Vivian Marthell and Kareem Tabsch at O Cinema in Miami Shores

Apparently, O Cinema cofounders and -directors Kareem Tabsch and Vivian Marthell disagree about nearly everything. But they wouldn’t have it any other way. The self-described “old married couple” first met when they were both working at the Miami Gay and Lesbian Film Festival. Over daily lunches at the now-defunct South Beach restaurant Noodle Shop, they argued about movies, plotted a short film they’d rather forget, and engineered the temporary rescue of a floundering performing arts festival. “It got so bad that our boss told us we couldn’t take lunch together anymore,” Tabsch chuckles.

Eventually, they brainstormed O Cinema, a homegrown film space that would screen indie, off-kilter, and foreign films—the kind of stuff that won raves at festivals such as Sundance and Cannes, but would never be shown at a South Florida multiplex. “If there was something we really wanted to see, we often had to watch it on trips to New York or LA,” Marthell recalls.

It was 2008, just as the Knight Foundation announced its inaugural Arts Challenge in Miami, awarding $400,000 to winning ideas that furthered the local arts community. The pair applied, won, and after two years of location hunting and raising matching funds in a bum economy, they opened in February 2011 on 29th Street in Wynwood.

“We were really determined,” Tabsch says. “If it meant a bedsheet and a projector in an abandoned building somewhere in Little Haiti, it would have happened.”

The constant tête-à-têtes from which they spin their magic follow a long tradition of duos associated with the silver screen, from Laurel and Hardy to Siskel and Ebert—except these two are our very own. For nearly two years, they’ve been indulging and schooling Miami film buffs from their beloved, edgy clubhouse-like outpost. Last October they opened their second location in Miami Shores at the Miami Theater Center, originally a movie house dating back to 1946. They had initially scouted it for a temporary location while the Wynwood space was being retrofitted, but a ban on film screenings in the cozy municipality squelched that vision pretty quickly.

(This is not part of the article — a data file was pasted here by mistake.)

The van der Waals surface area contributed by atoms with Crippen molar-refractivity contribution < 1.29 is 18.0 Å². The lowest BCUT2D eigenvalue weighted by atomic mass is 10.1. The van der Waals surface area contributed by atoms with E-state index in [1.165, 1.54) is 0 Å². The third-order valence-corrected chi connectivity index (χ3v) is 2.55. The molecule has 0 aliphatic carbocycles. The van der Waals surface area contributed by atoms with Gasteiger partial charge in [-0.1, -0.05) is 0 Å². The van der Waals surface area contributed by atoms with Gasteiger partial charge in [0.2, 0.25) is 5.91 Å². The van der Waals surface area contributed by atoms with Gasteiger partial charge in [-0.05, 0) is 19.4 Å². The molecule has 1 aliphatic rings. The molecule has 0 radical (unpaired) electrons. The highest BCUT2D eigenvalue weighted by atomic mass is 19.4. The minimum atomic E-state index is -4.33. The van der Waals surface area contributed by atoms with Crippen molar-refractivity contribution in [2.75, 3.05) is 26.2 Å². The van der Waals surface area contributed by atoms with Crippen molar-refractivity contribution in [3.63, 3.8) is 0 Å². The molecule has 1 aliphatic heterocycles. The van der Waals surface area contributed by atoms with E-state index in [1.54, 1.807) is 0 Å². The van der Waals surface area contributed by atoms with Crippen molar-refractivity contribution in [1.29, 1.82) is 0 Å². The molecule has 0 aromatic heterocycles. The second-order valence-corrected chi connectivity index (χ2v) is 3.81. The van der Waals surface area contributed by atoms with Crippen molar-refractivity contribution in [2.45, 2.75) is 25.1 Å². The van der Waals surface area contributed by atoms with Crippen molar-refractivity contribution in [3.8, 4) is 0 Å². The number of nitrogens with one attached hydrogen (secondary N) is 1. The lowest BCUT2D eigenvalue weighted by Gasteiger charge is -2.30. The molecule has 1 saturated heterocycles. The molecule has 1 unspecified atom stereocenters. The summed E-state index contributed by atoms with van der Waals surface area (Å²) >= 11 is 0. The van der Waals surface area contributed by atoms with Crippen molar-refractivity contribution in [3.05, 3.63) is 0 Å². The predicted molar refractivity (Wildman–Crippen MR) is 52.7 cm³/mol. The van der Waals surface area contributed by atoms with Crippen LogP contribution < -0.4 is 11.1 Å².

“By the ’80s, it had become a 99-cent movie house showing soft-core flicks,” says Tabsch. “Miami Shores is a very family-friendly time-capsule of a village, and it wasn’t in keeping with that.”

However, once their credibility was established in Wynwood, the ban was lifted, giving them the green light. Wynwood continues to focus on “weirder stuff and documentaries,” while the Shores location screens more narrative-based movies, and foreign and family films.

Now, with two screens to tend to and Miami’s arts scene bursting at the seams, they find themselves at the forefront of the creative conversations pushing this city further than many thought it might go. “Miami is a place where suntan lotion and alcohol serve as appetizers for culture,” Marthell says. “It’s always been that way, [but] I knew there was burgeoning soil here. ”

“When I was a kid, I couldn’t wait to get out of here,” Tabsch adds. “Miami has long had a reputation for being vapid, and I’m always so pleasantly surprised to learn that’s not true.”

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